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The presently used LMSs don't lead students or support them in what to do by means of options. They just give the students a list of courses that they are following. On the other hand learning analytics can be much more beneficial where they can even be used to monitor student's moods rather than simply quantitative data. Also they can be used in examining the connections of students in a particular course and hence provide an opportunity to cater for the isolated students.

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For more information watch the following video by Erik Duval: http://www.youtube.com/watch?v=LfXDzpTnvqY


Integrating Learning Analytics in the Physical Environment

Interactive table that lights up according to how much you talk when discussing or working as a group. The more you talk the more it lights up so it gives you a feedback on how much you are talking. Studies show that this helps you to regulate your behaviour.


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Conclusion

Whilst learning analytics are extremely powerful in learning they sometimes are regarded as being too deterministic, where they assume that future conditions can be determined with knowledge of the past and the present of the person involved. In education this is certainly not the case. Another issue would be how transparent are the algorithms and weighting of algorithms and how real-time should analytics be in the classroom setting. Learning analytics are said to base a lot on behavioural theories of learning. This makes it difficult to account for other than behavioural data. Despite the latter, learning analytics are said to be effective in bridging the link between all education stakeholders, especially educators and students. Even though they are still being developed and a lot of work needs to still be done in their field, learning analytics have the ability to "penetrate the fog of uncertainty around how to allocate resources, develop competitive advantages, and most important, improve the quality and value of the learning experience" (Siemens & Long, 2011).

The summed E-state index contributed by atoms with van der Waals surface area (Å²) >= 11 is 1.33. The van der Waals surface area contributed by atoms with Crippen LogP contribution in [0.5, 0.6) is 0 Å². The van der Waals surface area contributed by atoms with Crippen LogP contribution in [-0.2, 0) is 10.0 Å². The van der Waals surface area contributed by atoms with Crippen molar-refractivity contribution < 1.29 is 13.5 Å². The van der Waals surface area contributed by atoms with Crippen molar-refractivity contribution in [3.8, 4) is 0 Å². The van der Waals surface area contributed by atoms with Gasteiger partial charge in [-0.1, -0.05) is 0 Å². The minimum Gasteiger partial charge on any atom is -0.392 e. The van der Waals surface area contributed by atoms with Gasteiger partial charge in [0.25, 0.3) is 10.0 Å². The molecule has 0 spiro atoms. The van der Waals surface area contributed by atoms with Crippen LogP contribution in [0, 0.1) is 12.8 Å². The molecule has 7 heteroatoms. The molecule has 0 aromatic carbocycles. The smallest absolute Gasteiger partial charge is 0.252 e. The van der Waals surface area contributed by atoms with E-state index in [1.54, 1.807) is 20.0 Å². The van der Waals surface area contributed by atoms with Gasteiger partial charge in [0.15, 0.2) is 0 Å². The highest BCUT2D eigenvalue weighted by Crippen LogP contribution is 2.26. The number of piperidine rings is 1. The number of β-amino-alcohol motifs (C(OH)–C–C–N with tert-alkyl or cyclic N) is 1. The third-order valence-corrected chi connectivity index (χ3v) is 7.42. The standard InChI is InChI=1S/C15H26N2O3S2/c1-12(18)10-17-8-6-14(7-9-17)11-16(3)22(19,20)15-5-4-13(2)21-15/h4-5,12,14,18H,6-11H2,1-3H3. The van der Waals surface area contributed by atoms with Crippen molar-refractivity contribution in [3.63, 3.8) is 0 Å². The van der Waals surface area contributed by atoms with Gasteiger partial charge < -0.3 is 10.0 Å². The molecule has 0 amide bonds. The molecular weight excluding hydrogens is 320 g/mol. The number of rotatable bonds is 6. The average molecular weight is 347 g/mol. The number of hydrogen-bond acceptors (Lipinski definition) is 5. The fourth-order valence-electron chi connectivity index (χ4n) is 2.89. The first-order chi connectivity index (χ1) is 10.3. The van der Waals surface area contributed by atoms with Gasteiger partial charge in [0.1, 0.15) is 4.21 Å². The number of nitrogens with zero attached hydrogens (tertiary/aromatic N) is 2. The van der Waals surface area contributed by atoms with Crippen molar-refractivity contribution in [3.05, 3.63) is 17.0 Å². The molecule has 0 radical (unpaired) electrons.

References

1st International Conference on Learning Analytics and Knowledge, Banff, Alberta, February 27–March 1, 2011, as cited in George Siemens and Phil Long, "Penetrating the Fog: Analytics in Learning and Education," EDUCAUSE Review, vol. 46, no. 5 (September/October 2011).

Siemens, G., & Long, P. (2011). Penetrating the Fog: Analytics in Learning and Education. Retrieved October 25, 2013, from http://www.elmhurst.edu/~richs/EC/OnlineMaterials/SPS102/Teaching%20and%20Learning/Penetrating%20the%20Fog.pdf

NMC Horizon Report 2013 Higher Education Edition. Retrieved October 26, 2013, from http://net.educause.edu/ir/library/pdf/HR2013.pdf

Duval, E. (2013, June 18). Open Learning Analytics: Erik Duval at TEDxUHowest. Retrieved October 27, 2013, from http://www.youtube.com/watch?v=LfXDzpTnvqY

Libby V. Morris, Catherine Finnegan, and Sz-Shyan Wu, “Tracking Student Behavior, Persistence, and Achievement in Online Courses,” The Internet and Higher Education, vol. 8, no. 3 (2005), pp. 221–231.